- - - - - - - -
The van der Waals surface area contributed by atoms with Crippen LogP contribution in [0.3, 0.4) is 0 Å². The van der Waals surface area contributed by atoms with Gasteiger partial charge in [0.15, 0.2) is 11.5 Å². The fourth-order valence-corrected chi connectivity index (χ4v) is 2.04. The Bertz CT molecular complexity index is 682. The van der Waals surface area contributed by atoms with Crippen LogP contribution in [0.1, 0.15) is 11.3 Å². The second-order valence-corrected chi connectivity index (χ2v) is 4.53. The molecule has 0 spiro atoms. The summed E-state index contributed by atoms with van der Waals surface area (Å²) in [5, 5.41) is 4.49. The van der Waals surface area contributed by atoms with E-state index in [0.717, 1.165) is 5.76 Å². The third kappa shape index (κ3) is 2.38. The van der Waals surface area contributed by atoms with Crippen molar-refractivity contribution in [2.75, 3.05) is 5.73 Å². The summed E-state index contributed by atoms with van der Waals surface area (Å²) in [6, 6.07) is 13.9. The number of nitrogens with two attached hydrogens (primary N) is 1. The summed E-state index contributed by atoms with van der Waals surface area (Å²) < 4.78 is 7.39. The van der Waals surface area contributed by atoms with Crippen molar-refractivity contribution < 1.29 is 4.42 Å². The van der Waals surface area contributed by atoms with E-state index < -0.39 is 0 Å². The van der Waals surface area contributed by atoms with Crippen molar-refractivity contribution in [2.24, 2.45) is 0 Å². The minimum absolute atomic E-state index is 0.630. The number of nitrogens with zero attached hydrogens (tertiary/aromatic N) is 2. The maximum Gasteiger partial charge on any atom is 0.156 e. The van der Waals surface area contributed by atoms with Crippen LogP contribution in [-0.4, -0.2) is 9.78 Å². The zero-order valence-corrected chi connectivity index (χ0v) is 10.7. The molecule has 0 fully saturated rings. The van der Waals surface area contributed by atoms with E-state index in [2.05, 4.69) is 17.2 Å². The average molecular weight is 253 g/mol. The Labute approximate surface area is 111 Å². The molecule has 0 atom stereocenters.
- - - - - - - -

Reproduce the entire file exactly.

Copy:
The van der Waals surface area contributed by atoms with Crippen LogP contribution in [0.3, 0.4) is 0 Å². The van der Waals surface area contributed by atoms with Gasteiger partial charge in [0.15, 0.2) is 11.5 Å². The fourth-order valence-corrected chi connectivity index (χ4v) is 2.04. The Bertz CT molecular complexity index is 682. The van der Waals surface area contributed by atoms with Crippen LogP contribution in [0.1, 0.15) is 11.3 Å². The second-order valence-corrected chi connectivity index (χ2v) is 4.53. The molecule has 0 spiro atoms. The summed E-state index contributed by atoms with van der Waals surface area (Å²) in [5, 5.41) is 4.49. The van der Waals surface area contributed by atoms with E-state index in [0.717, 1.165) is 5.76 Å². The third kappa shape index (κ3) is 2.38. The van der Waals surface area contributed by atoms with Crippen molar-refractivity contribution in [2.75, 3.05) is 5.73 Å². The summed E-state index contributed by atoms with van der Waals surface area (Å²) in [6, 6.07) is 13.9. The number of nitrogens with two attached hydrogens (primary N) is 1. The summed E-state index contributed by atoms with van der Waals surface area (Å²) < 4.78 is 7.39. The van der Waals surface area contributed by atoms with Crippen molar-refractivity contribution < 1.29 is 4.42 Å². The van der Waals surface area contributed by atoms with E-state index < -0.39 is 0 Å². The van der Waals surface area contributed by atoms with Crippen molar-refractivity contribution in [2.24, 2.45) is 0 Å². The minimum absolute atomic E-state index is 0.630. The number of nitrogens with zero attached hydrogens (tertiary/aromatic N) is 2. The maximum Gasteiger partial charge on any atom is 0.156 e. The van der Waals surface area contributed by atoms with Crippen LogP contribution in [-0.4, -0.2) is 9.78 Å². The zero-order valence-corrected chi connectivity index (χ0v) is 10.7. The molecule has 0 fully saturated rings. The van der Waals surface area contributed by atoms with E-state index in [2.05, 4.69) is 17.2 Å². The average molecular weight is 253 g/mol. The Labute approximate surface area is 111 Å². The molecule has 0 atom stereocenters.